Editor's note: April 3, 2015: This article has been updated to reflect the position of Roslyn Layton that competition among Internet providers is not working as intended.
More than a quarter of Americans cannot go online at home to check their children’s grades at school, apply for jobs, pay bills or research health issues. They don’t have what has become a crucial service for participation in modern society: Internet service at home.
The proportion of households with Internet service had been rising steadily for decades, according to the Pew Research Center, until the past few years when the adoption rate slowed.
One reason? The high cost of broadband and the lack of competition that leads to those high prices.
A Center for Public Integrity analysis of Internet prices in five U.S. cities and five comparable French cities found that prices in the U.S. were as much as 3 1/2 times higher than those in France for similar service. The analysis shows that consumers in France have a choice between a far greater number of providers — seven on average — than those in the U.S., where most residents can get service from no more than two companies. The Center’s analysis echoes the findings of several studies on Internet pricing disparities worldwide.
By mapping the service areas of U.S. providers, The Center for Public Integrity also found that telecommunications companies appear to carve up territory to avoid competing with more than one other provider.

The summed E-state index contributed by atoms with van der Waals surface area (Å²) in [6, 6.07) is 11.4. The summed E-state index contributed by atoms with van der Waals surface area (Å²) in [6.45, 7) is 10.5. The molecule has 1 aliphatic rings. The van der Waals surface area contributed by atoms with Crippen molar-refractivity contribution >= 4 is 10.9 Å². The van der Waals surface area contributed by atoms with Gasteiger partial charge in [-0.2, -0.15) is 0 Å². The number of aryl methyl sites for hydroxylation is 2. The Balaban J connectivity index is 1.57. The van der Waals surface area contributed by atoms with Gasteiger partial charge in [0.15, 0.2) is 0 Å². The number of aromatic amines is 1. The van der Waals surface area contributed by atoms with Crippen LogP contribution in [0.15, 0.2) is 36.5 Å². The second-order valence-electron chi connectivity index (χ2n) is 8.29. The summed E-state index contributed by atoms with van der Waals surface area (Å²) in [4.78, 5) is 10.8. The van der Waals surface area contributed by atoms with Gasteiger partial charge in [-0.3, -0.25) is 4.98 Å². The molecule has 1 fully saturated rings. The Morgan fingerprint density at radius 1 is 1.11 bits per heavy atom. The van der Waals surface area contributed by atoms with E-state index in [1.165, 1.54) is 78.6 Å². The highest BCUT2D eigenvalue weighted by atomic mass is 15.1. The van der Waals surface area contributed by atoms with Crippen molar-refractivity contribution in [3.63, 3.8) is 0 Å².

Higher broadband prices don’t just mean fewer dollars in Americans’ wallets at the end of every month. They make it difficult for low- to middle-income families to afford fast Internet service, which has become a necessity for job training, education, health care.
According to data in a report by the U.S. National Technology and Information Administration, more than 8 percent of U.S. households say they cannot afford broadband. President Barack Obama this year called for faster, more affordable Internet service for everyone.
“Just like we today expect clean running water, sewage and electricity as essential, so is broadband necessary to partake in society, to interact with government, to learn, to inform and be informed, to be a fully functioning member of society,” said Rudolf van der Berg, a telecommunications and broadband policy analyst who studies policy at the Organisation for Economic Co-operation and Development (OECD).
Many studies have been conducted looking at price and competition. The Center’s research isn’t as comprehensive. Rather, it’s a snapshot meant to show the state of broadband for some American cities. The high prices and lack of competition and in towns like these — and there are many — add to a growing divide between the connected and unconnected. And for the unconnected, the increasing gap will be measured in fewer economic opportunities, less access to healthcare and other inequities.